Scientific Knowledge and Its Social Problems
Science is continually confronted by new and difficult social and ethical problems. Some of these problems have arisen from the transformation of the academic science of the prewar period into the industrialized science of the present. Traditional theories of science are now widely recognized as obsolete. In Scientific Knowledge and Its Social Problems (originally published in 1971), Jerome R. Ravetz analyzes the work of science as the creation and investigation of problems. He demonstrates the role of choice and value judgment, and the inevitability of error, in scientific research. Ravetz’s new introductory essay is a masterful statement of how our understanding of science has evolved over the last two decades.
“Scientific Knowledge and Its Social Problems is both monumental and remarkable . . . a major contribution to the understanding of science.”—Jonathan Rosenhead, New Scientist and Science Journal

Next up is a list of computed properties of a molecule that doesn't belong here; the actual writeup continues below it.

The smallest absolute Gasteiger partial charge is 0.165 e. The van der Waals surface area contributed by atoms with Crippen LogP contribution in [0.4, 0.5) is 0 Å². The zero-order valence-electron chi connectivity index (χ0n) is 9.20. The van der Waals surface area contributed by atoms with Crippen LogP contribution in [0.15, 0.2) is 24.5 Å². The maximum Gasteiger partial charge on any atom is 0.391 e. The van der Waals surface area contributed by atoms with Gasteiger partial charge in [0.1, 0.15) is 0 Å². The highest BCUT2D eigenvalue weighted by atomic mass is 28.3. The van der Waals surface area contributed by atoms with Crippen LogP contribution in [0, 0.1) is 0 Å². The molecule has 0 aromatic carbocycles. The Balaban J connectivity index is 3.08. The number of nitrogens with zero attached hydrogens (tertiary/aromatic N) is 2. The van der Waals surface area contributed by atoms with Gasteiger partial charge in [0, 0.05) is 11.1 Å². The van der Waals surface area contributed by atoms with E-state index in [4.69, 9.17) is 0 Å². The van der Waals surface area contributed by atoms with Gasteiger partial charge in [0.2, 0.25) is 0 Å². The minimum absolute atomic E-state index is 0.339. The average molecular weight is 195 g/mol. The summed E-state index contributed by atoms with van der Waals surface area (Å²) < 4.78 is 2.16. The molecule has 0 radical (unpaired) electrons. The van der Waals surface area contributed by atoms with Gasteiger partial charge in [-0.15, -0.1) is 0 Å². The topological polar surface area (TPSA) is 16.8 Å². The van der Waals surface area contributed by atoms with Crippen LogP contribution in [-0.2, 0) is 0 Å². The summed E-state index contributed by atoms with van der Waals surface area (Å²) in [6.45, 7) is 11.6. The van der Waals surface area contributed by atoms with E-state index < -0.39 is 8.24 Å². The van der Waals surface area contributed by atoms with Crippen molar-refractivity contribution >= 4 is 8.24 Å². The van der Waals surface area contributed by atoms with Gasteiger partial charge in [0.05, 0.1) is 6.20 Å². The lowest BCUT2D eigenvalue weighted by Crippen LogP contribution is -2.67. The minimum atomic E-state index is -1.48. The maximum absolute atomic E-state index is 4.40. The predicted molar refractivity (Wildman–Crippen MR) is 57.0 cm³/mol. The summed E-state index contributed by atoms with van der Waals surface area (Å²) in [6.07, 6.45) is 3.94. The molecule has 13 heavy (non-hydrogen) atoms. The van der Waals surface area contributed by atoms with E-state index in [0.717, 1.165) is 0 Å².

“[T]houghtful, incisive, scholarly, lucid, humane and sane. Everyone—but everyone—within or concerned about science should read it slowly and carefully.”—John Ziman, Nature
“This is a penetrating and novel account of the scientific activity.”—Times Literary Supplement
“Scientific Knowledge and Its Social Problems, Jerome R. Ravetz’s major contribution to the history and philosophy of science, should be of interest to anyone concerned with change in education.”—Robert McClintock, Teachers College Record
“Scientific Knowledge and Its Social Problems deserves to stand for some time to come as one of the landmarks of the new critical spirit which is transforming science from within in ways whose political and cultural importance cannot be exaggerated.”—Theodore Roszak, The Nation